When this becomes the case, the insurance company will negotiate a settlement based on your former wages, as well as your age.
What is Maximum Medical Improvement?
In a worker’s compensation case, you’ll hear the term “maximum medical improvement” or MMI thrown around a lot. In many cases, doctors will not assign an impairment rating until you reach MMI.
What this means is that you must reach a point where further treatment will not improve your situation. There aren’t surgeries or medicines that will make you more able to return to work.
What is the Difference Between Impairment and Disability?
In some cases, there isn’t any difference between impairment and disability. In fact, some states refer to the impairment rating scale as the disability rating scale.
But in Louisiana worker’s compensation, impairment and disability are not always the same.
Above, we listed the definition of an impairment as a medical condition. Impairment refers to the loss of functionality in the body; it refers to the actual injury.
Disability, alternatively, is a legal term that refers to the employee’s ability to return to work. When an employee sustains a total or partial disability, it does not necessarily mean they have a disability in the physical sense. In this context, disability means they cannot return to their old job.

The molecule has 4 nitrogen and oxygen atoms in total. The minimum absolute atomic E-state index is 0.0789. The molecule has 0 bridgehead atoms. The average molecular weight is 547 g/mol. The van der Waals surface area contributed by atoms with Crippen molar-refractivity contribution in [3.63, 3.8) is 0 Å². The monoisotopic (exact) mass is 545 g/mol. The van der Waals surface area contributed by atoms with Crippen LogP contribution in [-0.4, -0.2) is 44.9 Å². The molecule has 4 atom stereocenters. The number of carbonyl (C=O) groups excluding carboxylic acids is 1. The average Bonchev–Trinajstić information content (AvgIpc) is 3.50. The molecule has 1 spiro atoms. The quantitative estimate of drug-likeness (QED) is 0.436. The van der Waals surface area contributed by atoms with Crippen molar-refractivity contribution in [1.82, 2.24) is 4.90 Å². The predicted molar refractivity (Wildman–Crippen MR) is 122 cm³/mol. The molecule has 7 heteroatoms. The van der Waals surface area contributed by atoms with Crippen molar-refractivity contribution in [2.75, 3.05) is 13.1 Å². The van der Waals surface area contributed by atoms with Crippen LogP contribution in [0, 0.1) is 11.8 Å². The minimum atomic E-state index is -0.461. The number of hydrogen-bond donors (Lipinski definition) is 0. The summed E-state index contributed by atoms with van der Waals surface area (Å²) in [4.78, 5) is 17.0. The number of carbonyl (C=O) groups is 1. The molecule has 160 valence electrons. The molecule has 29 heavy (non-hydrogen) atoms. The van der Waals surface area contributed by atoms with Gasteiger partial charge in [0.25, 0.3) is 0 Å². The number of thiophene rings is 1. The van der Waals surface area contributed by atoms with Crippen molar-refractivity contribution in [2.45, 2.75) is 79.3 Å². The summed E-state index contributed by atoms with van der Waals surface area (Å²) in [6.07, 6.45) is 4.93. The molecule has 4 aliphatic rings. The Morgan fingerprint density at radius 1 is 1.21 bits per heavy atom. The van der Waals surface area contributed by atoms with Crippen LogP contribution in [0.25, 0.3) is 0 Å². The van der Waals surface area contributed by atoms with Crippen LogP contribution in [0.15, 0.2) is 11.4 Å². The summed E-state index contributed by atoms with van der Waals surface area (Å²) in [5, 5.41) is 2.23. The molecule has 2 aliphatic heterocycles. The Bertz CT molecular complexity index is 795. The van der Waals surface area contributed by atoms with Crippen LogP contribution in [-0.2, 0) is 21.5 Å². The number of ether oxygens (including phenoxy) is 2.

For example, let’s say that somehow, an office worker and a warehouse worker sustain the same back injury. Because they have the same injury, they have the same impairment. They have both lost the same level of functionality in the same part of their body.
But if the office worker can return to work, he does not have a disability in the legal sense. It is entirely possible for an office worker to do their job with minimal recovery after a back injury. Therefore, the office worker may have an impairment but not a disability.
The same is not true for a warehouse worker, who may engage in heavy lifting frequently in their job. With the exact same impairment, the warehouse worker may also have a disability. The warehouse worker will most likely receive different benefits.
The Impairment Rating Scale and Louisiana Worker’s Comp Settlements
Most Louisiana worker’s compensation claims don’t require impairment ratings. If the insurance company plans to simply pay out monthly benefits, they don’t need an impairment rating. When an insurance company seeks out an impairment rating, it is because they are considering a settlement.
The insurance company will use this impairment rating during settlement negotiations. (To learn more about the factors that impact your settlement amount, see our blog: Louisiana Workers’ Comp Settlement Chart.)
It’s also important to remember that other states require impairment ratings more frequently than Louisiana. When you are dealing with an insurance company that operates in multiple states, they may require an impairment rating whether Louisiana does or not.
Contact Gordon & Gordon
Insurance companies will use the impairment rating scale to justify the settlement they are offering you. But how do you know if that settlement is what’s best for you? More specifically, how do you know when to hire a workers’ compensation lawyer?
That’s where we come in. At Gordon & Gordon, our top Shreveport injury law firm has extensive experience in negotiating worker’s compensation claims. For more information about impairment ratings and insurance settlements, call Gordon & Gordon at 318.716.HELP. You can also leave us a message on our website.